Specialty Lipids
Specialty nutritional lipids include Neobee® Medium Chain Triglycerides (MCTs) from Stepan Co., Northfield, Ill. (phone 847-446-7500, www.stepan.com). Kosher and Halal-certified, Neobee MCTs contain no trans fatty acids and provide a readily absorbed, low-calorie source of fat for use in foods designed to have nutritional benefits.

A powdered version of structured lipid Delta Dry from Bunge North America, St. Louis, Mo. (phone 314-292-2000, www.bungenorthamerica.com), consists of an inner core of medium chain triglycerides, high-oleic canola oil, and phytosterol ester. To create the powdered product, the liquid center is surrounded by an outer layer of whey or soy protein followed by an outer layer of carbohydrate, starch, or gum Arabic, delivering protein and a nutritional lipid in a convenient, easy-to-use form.

Phosphatidylserine (PS) is a natural phospholipid found in the membrane of the brain cells. It boasts a Food and Drug Administration-approved qualified health claim for dietary supplements that it "may reduce the risk of cognitive dysfunction in the elderly." In April of last year, Israel-based Lipogen Ltd. (phone +011-972-5445-22355, www.lipogen.co.il), launched a proprietary Lipogen PAS for mental and psychological stress control. It is a patented vegetarian complex of soy lecithin phosphatidic acid (PA), and GRAS PS. The company also designed a PS milk powder and an advanced delivery system for its PS for safe and effective use in infant formula and baby foods.

In early 2008, another commercial form of PS, Sharp-PS™, from Enzymotec, Israel (phone +972-4-654-5112, www.enzymotec.com), received "No Questions" from FDA for its GRAS notification. Other lipid-based health ingredients include SharpPS Gold for cognitive performance improvement of seniors, CardiaBeat™ for cardiovascular disease, and InFat™ for balanced nutrition in infant formula.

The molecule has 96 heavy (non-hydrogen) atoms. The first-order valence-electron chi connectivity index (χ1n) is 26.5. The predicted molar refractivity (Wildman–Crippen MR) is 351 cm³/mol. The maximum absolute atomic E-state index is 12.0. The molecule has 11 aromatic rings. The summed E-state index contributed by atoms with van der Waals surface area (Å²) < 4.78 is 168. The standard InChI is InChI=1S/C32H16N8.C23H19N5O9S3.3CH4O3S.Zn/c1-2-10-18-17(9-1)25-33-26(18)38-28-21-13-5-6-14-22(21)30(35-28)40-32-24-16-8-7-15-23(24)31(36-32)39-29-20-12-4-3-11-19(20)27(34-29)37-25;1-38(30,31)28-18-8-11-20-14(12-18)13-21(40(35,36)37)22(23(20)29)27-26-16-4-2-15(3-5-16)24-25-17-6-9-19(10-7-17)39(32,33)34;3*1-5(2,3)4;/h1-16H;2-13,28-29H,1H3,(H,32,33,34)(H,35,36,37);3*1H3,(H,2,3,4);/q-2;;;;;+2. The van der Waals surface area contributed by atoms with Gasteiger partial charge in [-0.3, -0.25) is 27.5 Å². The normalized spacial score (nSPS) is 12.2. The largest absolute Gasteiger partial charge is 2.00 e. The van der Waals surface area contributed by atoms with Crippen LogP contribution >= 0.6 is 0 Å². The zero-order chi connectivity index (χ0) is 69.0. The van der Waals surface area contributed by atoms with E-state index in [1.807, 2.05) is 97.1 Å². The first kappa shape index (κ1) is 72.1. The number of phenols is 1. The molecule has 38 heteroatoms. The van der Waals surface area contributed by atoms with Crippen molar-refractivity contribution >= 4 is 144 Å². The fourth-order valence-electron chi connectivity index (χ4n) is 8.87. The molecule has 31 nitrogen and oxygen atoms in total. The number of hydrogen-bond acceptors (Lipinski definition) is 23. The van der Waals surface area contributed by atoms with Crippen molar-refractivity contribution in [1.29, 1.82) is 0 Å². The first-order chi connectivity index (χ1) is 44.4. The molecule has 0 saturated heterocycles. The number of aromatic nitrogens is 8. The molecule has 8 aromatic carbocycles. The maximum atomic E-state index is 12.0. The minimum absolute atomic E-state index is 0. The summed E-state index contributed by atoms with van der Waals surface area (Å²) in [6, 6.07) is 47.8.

by Linda Milo Ohr,
Contributing Editor,
Denver, Colo.
[email protected]

About the Author

Linda Milo Ohr, Contributing Editor, Nutraceuticals column
[email protected]
Linda Ohr

References

Bakker, E.C., Hornstra, G., Blanco, C.E., and Vles, J.S. 2007. Relationship between long-chain polyunsaturated fatty acids at birth and motor function at 7 years of age. Eur. J. Clin. Nutr. doi:10.1038/sj.ejcn.1602971.

Fats of Life. 2008. www.fatsoflife.com/pufa/newsletter.asp?nid=1&edition=this.

Gaullier, J.M., Halse, J., Høivik, H.O., Høye, K., Syvertsen, C., Nurminiemi, M., Hassfeld, C., Einerhand, A., O’Shea, M., Gudmundsen, O. 2007. Six months supplementation with conjugated linoleic acid induces regional-specific fat mass decreases in overweight and obese. Br. J. Nutr. 97: 550-560.

Johnson, G.H., Keast, D.R., and Kris-Etherton, P.M. 2007. Dietary modeling shows that the substitution of canola oil for fats commonly used in the United States would increase compliance with dietary recommendations for fatty acids. J. Am. Diet. Assoc. 107: 1726-1734.

Ma, Q.L., Teter, B., Ubeda, O.J., Morihara, T., Dhoot, D., Nyby, M.D., Tuck, M.L., Frautschy, S.A., and Cole, G.M. 2007. Omega-3 fatty acid docosahexaenoic acid increases sorLA/LR11, a sorting protein with reduced expression in sporadic Alzheimer’s disease (AD): Relevance to AD prevention. J. Neurosci. 27: 14299-14307.

Pinkoski, C., Chilibeck, P.D., Candow, D.G., Esliger, D., Ewaschuk, J.B., Facci, M., Farthing, J.P., and Zello, G.A. 2006. The effects of conjugated linoleic acid supplementation during resistance training. Med. Sci. Sports Exerc. 38: 339-348.

Schirmer, M.A., and Phinney, S.D. 2007. γ-Linolenate Reduces Weight Regain in Formerly Obese Humans. J. Nutr. 137: 1430-1435.

Wang, S., Ma, A.Q., Song, S.W., Quan, Q.H., Zhao, X.F., Zheng, X.H. 2007. Fish oil supplementation improves large arterial elasticity in overweight hypertensive patients. Eur. J. Clin. Nutr. doi: 10.1038/sj.ejcn.1602886.

Watras, A.C., Buchholz, A.C., Close, R.N., Zhang, A., and Schoeller, D.A. 2007. The role of conjugated linoleic acid in reducing body fat and preventing holiday weight gain. Intl. J. Obesity 31: 481-487.

Whigham L., Watras, A., and Schoeller, D. 2007. Efficacy of conjugated linoleic acid for reducing fat mass: A meta-analysis in humans. Am. J. Nutr. 85: 1203-1211.